LUMINA is one of Europe’s premier light festivals and in 2016 featured work by Indigenous Australian artists, the Pitcha Makin Fellas. Collaborating with the festival organisers—Portuguese studio OCUBO—this unique opportunity saw Pitcha Makin Fellas bring their works to life among the 16th century buildings scattered throughout the town of Cascais, showcasing Aboriginal culture to a European audience and promoting greater understanding of Aboriginal and Torres Strait Islander art.
Pitcha Makin Fellas, a group of seven Aboriginal men most of whom had no previous art experience, came together in 2013. The group previously collaborated with OCUBO when they participated in the Melbourne White Night light festival.
With support from the Australian Embassy in Portugal and Department’s Aboriginal and Torres Strait Islander Public Diplomacy Program, two members of the group attended the festival in Cascais and conducted a brief Aboriginal ceremony around a campfire to open the show. To the sounds of the didgeridoo, images of Aboriginal hunters, kangaroos and cockatoos illustrating the story of the “six seasons” danced across gothic European buildings and the city’s fortress.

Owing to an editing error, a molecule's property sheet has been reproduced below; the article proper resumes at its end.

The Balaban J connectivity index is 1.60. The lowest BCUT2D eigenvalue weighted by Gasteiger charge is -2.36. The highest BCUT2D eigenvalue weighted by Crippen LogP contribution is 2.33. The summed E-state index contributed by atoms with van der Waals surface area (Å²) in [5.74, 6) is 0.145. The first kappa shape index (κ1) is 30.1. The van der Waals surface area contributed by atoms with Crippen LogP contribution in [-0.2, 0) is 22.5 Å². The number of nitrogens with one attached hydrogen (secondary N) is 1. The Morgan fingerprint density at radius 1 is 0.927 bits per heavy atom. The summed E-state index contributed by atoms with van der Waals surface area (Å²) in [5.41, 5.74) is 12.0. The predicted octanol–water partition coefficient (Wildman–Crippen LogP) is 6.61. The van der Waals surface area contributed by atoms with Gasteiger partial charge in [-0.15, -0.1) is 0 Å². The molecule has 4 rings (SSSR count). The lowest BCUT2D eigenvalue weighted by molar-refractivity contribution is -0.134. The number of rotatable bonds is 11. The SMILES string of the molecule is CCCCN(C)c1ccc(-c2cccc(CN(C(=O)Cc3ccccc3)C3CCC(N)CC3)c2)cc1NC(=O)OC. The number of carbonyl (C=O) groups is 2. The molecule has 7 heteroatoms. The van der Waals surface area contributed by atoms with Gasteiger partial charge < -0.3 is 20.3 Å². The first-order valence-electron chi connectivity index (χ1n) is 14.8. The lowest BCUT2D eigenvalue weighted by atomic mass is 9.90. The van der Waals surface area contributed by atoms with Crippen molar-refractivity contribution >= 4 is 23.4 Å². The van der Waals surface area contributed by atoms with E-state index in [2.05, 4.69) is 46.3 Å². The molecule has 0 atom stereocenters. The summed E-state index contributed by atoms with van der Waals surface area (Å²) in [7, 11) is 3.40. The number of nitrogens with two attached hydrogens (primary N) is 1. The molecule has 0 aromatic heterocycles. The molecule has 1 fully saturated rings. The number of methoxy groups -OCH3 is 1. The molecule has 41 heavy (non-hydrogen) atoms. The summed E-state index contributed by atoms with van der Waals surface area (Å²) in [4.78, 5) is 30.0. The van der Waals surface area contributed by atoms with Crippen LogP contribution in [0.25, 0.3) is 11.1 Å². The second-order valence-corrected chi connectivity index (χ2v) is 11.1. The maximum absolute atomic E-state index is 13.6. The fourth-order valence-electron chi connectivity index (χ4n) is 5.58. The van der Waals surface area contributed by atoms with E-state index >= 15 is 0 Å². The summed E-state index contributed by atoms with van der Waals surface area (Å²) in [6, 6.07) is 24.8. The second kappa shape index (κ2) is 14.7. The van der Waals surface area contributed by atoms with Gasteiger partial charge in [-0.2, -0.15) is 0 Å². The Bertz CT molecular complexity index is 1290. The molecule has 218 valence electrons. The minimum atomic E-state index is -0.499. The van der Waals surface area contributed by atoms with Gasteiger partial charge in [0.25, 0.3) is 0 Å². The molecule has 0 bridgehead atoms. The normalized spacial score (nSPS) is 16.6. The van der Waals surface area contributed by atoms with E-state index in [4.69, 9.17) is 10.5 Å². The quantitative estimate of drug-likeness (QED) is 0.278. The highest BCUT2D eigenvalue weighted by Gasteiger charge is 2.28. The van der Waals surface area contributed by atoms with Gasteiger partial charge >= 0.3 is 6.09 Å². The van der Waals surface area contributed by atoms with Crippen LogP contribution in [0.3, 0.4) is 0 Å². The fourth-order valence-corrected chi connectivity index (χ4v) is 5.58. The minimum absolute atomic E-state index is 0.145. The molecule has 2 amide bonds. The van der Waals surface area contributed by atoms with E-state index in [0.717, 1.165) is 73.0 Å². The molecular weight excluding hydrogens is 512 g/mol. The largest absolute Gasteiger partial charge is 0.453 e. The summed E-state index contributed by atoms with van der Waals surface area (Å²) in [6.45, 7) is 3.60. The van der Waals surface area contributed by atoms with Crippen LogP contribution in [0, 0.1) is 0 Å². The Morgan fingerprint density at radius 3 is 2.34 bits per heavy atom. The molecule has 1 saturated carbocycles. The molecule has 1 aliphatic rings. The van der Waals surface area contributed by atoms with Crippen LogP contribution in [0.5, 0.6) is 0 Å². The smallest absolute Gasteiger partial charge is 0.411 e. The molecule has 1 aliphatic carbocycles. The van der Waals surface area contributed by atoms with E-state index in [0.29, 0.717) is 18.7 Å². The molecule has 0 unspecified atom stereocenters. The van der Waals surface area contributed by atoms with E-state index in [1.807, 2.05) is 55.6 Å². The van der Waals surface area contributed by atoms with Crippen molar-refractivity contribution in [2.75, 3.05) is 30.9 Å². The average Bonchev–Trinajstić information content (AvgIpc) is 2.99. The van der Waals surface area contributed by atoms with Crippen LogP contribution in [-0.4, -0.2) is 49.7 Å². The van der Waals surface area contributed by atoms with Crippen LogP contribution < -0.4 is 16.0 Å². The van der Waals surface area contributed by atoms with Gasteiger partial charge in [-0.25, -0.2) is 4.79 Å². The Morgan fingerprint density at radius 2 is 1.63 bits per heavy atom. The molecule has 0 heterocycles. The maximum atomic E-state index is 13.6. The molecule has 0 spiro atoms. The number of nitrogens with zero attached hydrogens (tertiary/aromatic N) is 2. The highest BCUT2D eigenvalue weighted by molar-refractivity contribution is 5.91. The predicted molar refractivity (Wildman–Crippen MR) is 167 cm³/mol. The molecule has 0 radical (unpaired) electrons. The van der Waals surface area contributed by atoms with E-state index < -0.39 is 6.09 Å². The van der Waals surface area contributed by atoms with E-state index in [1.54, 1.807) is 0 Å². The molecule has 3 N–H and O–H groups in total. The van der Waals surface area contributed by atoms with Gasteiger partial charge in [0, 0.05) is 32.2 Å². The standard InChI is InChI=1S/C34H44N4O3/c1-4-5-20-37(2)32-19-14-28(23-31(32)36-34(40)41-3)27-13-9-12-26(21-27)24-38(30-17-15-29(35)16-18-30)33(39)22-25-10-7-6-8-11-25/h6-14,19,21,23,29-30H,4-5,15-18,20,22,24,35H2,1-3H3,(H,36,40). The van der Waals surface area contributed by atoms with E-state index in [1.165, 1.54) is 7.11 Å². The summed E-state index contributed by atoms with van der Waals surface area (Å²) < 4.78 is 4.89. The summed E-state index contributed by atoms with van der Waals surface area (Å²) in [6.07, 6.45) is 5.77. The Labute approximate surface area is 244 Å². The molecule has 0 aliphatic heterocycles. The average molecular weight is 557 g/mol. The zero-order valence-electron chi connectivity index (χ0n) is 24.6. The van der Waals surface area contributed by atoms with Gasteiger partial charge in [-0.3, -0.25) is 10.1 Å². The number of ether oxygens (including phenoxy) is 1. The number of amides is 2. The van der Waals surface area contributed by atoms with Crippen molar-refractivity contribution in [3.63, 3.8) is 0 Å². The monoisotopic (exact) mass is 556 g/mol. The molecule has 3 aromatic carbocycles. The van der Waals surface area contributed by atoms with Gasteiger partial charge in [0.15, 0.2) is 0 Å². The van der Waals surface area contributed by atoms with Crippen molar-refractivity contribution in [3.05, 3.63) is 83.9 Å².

Ambassador Peter Rayner hosted a dinner with representatives of Pitcha Makin Fellas, OCUBO and the Cascais town council, and accompanied the two artists to an international primary school in Lisbon whose students had been learning about art and light.
Work by another Australian participant in LUMINA, Amanda Parer’s ‘Intrude’ was also very popular. Giant inflatable rabbits, lit internally, populated the beach and main square of Cascais, and were a particular talking point.
An estimated 450,000 people visited the LUMINA festival over four days, and the exposure is expected to lead to further international engagements for the Australian artists.